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Kubernates best Practices

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Kubernates best Practices

  1. 1. •When defining configurations, specify the latest stable API version. •Configuration files should be stored in version control before being pushed to the cluster. This allows you to quickly roll back a configuration change if necessary. •It also aids cluster re-creation and restoration. •Write your configuration files using YAML rather than JSON. Though these formats can be used interchangeably in almost all scenarios, YAML tends to be more user-friendly. •Group related objects into a single file whenever it makes sense. One file is often easier to manage than several. •See the guestbook-all-in-one.yaml file as an example of this syntax. •Note also that many kubectl commands can be called on a directory. For example, you can call kubectl apply on a directory of config files. •Don't specify default values unnecessarily: simple, minimal configuration will make errors less likely. •Put object descriptions in annotations, to allow better introspection
  2. 2. Use the Latest Version You must always have the latest stable version of production cluster. The new releases have many features, and most importantly, patches to previous issues. It helps you in keeping your cluster away from Older versions also do not get enough support from community. So, it is better to update the cluster on Kubernetes.
  3. 3. Version Control for Configuration Files Configuration files related to your deployment, other files should be stored in a version control before being pushed to a cluster. Doing so allows you who made the changes and implement a change improve your cluster’s stability and security.
  4. 4. Use Namespaces By default, there are three different namespaces in Kubernetes default, kube-public and kube-system. Namespaces are very your Kubernetes cluster and keeping it secured from other same cluster. If your Kubernetes cluster is large (hundreds of teams are working on it, you need to have separate example, you should create different namespaces for production teams. This way, the developer having access to namespace won’t be able to make any changes in the by mistake.
  5. 5. Set Resource Requests/Limits One of the challenges with the Kubernetes cluster is that the application might fail while deploying it to the production cluster just because that cluster has limited available resources. This problem mostly occurs when you have not set up resource requests and limits. Without it, pods are free to utilize resources as per their needs. This way, if pods begin to consume more memory and CPU on the node, then either the node might crash or new pods might fail to establish. Therefore, it is important to set both requests and limits where the memory should be defined in mebibytes or megabytes, while the CPU in millicores.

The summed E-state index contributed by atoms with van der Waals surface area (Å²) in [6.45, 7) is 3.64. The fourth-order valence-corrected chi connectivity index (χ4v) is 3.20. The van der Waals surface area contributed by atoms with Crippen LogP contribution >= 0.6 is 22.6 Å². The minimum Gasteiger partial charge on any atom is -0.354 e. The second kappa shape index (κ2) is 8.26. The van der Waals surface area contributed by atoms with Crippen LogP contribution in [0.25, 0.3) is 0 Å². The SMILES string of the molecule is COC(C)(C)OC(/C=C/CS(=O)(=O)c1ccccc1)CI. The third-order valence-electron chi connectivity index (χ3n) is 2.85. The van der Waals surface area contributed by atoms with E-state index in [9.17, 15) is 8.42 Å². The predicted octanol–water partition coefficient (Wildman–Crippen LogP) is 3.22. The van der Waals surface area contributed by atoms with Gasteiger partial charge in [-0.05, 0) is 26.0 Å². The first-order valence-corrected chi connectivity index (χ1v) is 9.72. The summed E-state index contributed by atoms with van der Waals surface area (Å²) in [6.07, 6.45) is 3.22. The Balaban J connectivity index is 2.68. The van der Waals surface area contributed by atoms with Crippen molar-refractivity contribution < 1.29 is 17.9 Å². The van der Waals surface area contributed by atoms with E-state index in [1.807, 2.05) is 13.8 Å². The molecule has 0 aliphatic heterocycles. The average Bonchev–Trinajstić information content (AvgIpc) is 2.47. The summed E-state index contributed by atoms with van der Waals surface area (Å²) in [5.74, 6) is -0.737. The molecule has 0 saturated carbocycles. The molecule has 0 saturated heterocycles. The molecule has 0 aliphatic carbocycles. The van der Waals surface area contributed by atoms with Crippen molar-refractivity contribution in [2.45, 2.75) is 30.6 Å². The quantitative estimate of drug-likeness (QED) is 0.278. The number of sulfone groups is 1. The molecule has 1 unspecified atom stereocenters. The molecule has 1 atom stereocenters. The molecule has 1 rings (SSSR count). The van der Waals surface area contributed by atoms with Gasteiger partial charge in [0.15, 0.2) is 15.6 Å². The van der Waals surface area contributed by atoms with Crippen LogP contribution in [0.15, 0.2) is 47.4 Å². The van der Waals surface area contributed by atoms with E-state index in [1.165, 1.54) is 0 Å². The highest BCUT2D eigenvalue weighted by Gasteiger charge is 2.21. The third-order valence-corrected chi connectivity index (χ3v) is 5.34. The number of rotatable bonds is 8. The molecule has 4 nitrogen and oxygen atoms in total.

6. 6. Use Labels A Kubernetes cluster includes multiple elements like services, networks, etc. Maintaining all of these resources and keeping interact with each other in a cluster is cumbersome. This is Kubernetes labels are key-value pairs that organize your For example, let’s say you are running two instances of one are similarly named, but each application is used by different development and testing). You can help your teams applications by defining a label which uses their team’s name ownership.
  7. 7. Readiness and Liveness Probes Readiness and liveness probes are strongly recommended; it is almost them than to forego them. These probes are essentially health checks. Readiness probe Ensures a given pod is up-and-running before allowing the load to get the pod is not ready, the requests are taken away from your service the pod is up. Liveness probe Verifies if the application is still running or not. This probe tries to from it and then check its health. If there is no response, then the on the pod. The liveness probe launches a new pod and starts the check fails.
  8. 8. Audit Your Logs Regularly The logs of any system have a lot to tell, you just have analyze them well. In Kubernetes, auditing the logs important in order to identify any vulnerability or threat request data made on the Kubernetes API is stored in This file is stored at /var/log/audit.log with the policy present at /etc/kubernetes/audit-policy.yaml
  9. 9. Scalability When it comes to scalability, organizations mostly think of scaling Kubernetes up not down. It is alright to think of expanding Kubernetes architecture as the company expands. But you should focus on setting up such an architecture that can grow or shrink as per the usability. You should never run Kubernetes components idle, wasting both money and time. Horizontal Pod Autoscaler and Cluster Autoscaler can help you adjust volumes of node and pod dynamically.
  10. 10. Use Smaller Container Images A beginner developer often makes the mistake of going image, which consists of up to 80% packages and need. We recommend choosing smaller docker images storage space. This helps you pull and build the image smaller the docker image, the fewer the chances of
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